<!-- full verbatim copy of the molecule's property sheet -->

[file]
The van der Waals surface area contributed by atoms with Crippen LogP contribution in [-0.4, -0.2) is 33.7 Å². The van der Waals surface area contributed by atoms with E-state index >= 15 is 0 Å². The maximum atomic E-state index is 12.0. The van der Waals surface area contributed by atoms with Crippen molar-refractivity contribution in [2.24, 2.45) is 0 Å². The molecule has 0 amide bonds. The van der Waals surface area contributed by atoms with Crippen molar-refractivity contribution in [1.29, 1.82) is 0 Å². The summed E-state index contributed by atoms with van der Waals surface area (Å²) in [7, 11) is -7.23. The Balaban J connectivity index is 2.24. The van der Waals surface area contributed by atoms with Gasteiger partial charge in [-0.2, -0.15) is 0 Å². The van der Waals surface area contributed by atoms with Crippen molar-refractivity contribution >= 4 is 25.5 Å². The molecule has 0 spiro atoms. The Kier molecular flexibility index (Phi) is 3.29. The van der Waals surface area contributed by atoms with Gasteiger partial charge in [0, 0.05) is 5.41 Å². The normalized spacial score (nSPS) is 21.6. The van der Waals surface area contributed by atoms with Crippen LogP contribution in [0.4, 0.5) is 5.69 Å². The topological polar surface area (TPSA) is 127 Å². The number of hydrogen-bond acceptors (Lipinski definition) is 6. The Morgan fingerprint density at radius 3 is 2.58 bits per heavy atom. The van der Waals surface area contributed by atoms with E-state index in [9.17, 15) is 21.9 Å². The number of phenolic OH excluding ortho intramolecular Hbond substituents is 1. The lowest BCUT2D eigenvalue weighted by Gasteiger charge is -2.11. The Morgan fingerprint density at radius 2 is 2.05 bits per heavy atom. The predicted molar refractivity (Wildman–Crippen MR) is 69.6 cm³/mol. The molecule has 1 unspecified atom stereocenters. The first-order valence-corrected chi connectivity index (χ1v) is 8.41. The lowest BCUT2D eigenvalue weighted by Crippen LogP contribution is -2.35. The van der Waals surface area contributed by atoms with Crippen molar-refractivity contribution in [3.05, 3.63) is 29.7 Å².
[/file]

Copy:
The van der Waals surface area contributed by atoms with Crippen LogP contribution in [-0.4, -0.2) is 33.7 Å². The van der Waals surface area contributed by atoms with E-state index >= 15 is 0 Å². The maximum atomic E-state index is 12.0. The van der Waals surface area contributed by atoms with Crippen molar-refractivity contribution in [2.24, 2.45) is 0 Å². The molecule has 0 amide bonds. The van der Waals surface area contributed by atoms with Crippen molar-refractivity contribution in [1.29, 1.82) is 0 Å². The summed E-state index contributed by atoms with van der Waals surface area (Å²) in [7, 11) is -7.23. The Balaban J connectivity index is 2.24. The van der Waals surface area contributed by atoms with Gasteiger partial charge in [-0.2, -0.15) is 0 Å². The van der Waals surface area contributed by atoms with Crippen molar-refractivity contribution >= 4 is 25.5 Å². The molecule has 0 spiro atoms. The Kier molecular flexibility index (Phi) is 3.29. The van der Waals surface area contributed by atoms with Gasteiger partial charge in [0, 0.05) is 5.41 Å². The normalized spacial score (nSPS) is 21.6. The van der Waals surface area contributed by atoms with Crippen LogP contribution in [0.4, 0.5) is 5.69 Å². The topological polar surface area (TPSA) is 127 Å². The number of hydrogen-bond acceptors (Lipinski definition) is 6. The Morgan fingerprint density at radius 3 is 2.58 bits per heavy atom. The van der Waals surface area contributed by atoms with E-state index in [9.17, 15) is 21.9 Å². The number of phenolic OH excluding ortho intramolecular Hbond substituents is 1. The lowest BCUT2D eigenvalue weighted by Gasteiger charge is -2.11. The Morgan fingerprint density at radius 2 is 2.05 bits per heavy atom. The predicted molar refractivity (Wildman–Crippen MR) is 69.6 cm³/mol. The molecule has 1 unspecified atom stereocenters. The first-order valence-corrected chi connectivity index (χ1v) is 8.41. The lowest BCUT2D eigenvalue weighted by Crippen LogP contribution is -2.35. The van der Waals surface area contributed by atoms with Crippen molar-refractivity contribution in [3.05, 3.63) is 29.7 Å².